Results of the pleural effusion volume and pulmonary consolidation scores were given as the mean of the 2 raters. The kappa (k) statistic was used to estimate the inter-rater agreement for the prevalence of pleural effusion and pulmonary consolidation.
Quantitative results were expressed as either the median or the mean ± standard deviation (SD). Continuous variables were compared with Student’s t-tests or Mann-Whitney U tests, Kruskal-Wallis H, and Student-Newman-Keuls test. Categorical variables and rank variables were presented as percentages and compared by the Chi-squared test.
Correlation analyses between pleural effusion volume or pulmonary consolidation scores and different scoring systems, between pleural effusion volume or pulmonary consolidation scores and the length of hospitalization, and between pleural effusion volume or pulmonary consolidation scores and severity of organ failure, were completed with Spearman’s rank correlation tests. A Spearman’s correlation coefficient with an absolute value with a range of 0.090–0.099 was defined as indicating no correlation, those with a range of 0.10–0.29 were defined as a weak correlation, those with a range of 0.30–0.49 were defined a moderate correlation, and those with a range of 0.50–1.0 range were defined as a strong correlation.
Receiver operating characteristic (ROC) analysis was performed to examine the predictive effect of pleural effusion volume, pulmonary consolidation, and scorings for predicting severe AP and organ failure. The discriminative powers of the pleural effusion volume and pulmonary consolidation scores were visualized using ROC curves, including the area under the curve (AUC), with a 95% confidence interval (CI). Additionally, the AUC values of the two parameters were compared using the z-test.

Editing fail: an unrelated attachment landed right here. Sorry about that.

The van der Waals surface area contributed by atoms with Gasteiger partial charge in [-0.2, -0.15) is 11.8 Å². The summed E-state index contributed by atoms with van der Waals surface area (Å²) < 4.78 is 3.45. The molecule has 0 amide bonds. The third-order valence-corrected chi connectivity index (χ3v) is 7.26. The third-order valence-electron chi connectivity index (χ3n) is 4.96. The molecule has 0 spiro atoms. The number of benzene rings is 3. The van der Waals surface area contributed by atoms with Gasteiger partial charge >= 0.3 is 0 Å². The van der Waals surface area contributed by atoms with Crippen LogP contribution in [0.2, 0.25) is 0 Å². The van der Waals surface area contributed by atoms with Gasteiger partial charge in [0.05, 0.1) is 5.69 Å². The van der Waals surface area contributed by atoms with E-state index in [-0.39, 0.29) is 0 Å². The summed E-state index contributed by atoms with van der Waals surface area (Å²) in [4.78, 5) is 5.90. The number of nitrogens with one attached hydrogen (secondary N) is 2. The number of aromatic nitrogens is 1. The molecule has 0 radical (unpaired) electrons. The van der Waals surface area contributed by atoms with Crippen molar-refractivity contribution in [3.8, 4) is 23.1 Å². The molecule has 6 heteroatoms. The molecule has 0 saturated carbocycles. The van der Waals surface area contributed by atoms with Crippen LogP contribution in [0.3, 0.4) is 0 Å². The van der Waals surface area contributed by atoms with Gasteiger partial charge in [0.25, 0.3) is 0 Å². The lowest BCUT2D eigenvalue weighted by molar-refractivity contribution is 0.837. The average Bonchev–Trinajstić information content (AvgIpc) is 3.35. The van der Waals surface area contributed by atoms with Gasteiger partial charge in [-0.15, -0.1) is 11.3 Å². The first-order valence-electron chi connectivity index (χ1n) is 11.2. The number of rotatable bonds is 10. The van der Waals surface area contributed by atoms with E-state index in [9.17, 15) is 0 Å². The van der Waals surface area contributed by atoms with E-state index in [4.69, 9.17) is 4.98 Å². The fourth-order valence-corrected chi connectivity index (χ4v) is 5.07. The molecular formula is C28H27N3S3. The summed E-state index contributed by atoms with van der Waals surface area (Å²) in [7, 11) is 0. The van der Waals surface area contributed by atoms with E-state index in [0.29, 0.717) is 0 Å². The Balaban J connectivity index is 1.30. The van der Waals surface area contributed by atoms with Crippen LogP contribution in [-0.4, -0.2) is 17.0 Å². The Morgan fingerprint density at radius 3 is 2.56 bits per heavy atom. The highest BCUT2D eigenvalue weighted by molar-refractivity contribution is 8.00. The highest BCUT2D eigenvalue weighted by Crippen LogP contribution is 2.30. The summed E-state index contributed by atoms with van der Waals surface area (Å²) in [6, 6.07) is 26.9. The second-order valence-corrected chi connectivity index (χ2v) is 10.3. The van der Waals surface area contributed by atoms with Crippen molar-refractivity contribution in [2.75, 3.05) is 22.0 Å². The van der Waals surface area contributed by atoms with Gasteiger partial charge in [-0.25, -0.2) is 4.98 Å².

Statistical analysis was performed using commercially available software (SPSS 13.0 version, Chicago, IL, USA), except for the comparison of the AUC of the two scoring systems, which was done with MedCalc 11.6 (MedCalc Software, Mariakerke, Belgium). P values ≤0.05 were considered signiﬁcant.
A total of 309 patients were included. Baseline demographic and clinical characteristics are depicted in Table 1. According to the 2012 revised Atlanta standard, 57.0% (176/309) of patients were considered to have mild AP, 37.5% (116/309) of patients were considered to have moderate-severe AP, and 5.5% (17/309) of patients were considered to have severe AP. According to the modified Marshall scoring system, organ failure was present in 43 patients, of whom 26 and 17 patients had transient organ failure and persistent organ failure, respectively. Respiratory failure was observed in 34 patients, of whom 21 and 13 patients had transient and persistent organ failure, respectively. Renal failure was present in 7 patients, of whom 5 and 2 patients had transient and persistent organ failure, respectively. No patients had cardiovascular failure. More than 1 organ system failed in 2 enrolled patients. The mean APACHE II score was 5.8±5.1 points (range, 0–33 points), the mean BISAP score was 1.3±1.0 points (range, 0–5 points), and the mean CTSI was 3.7±1.8 points (range, 0–10 points).
Pleural effusion and pulmonary consolidation on CT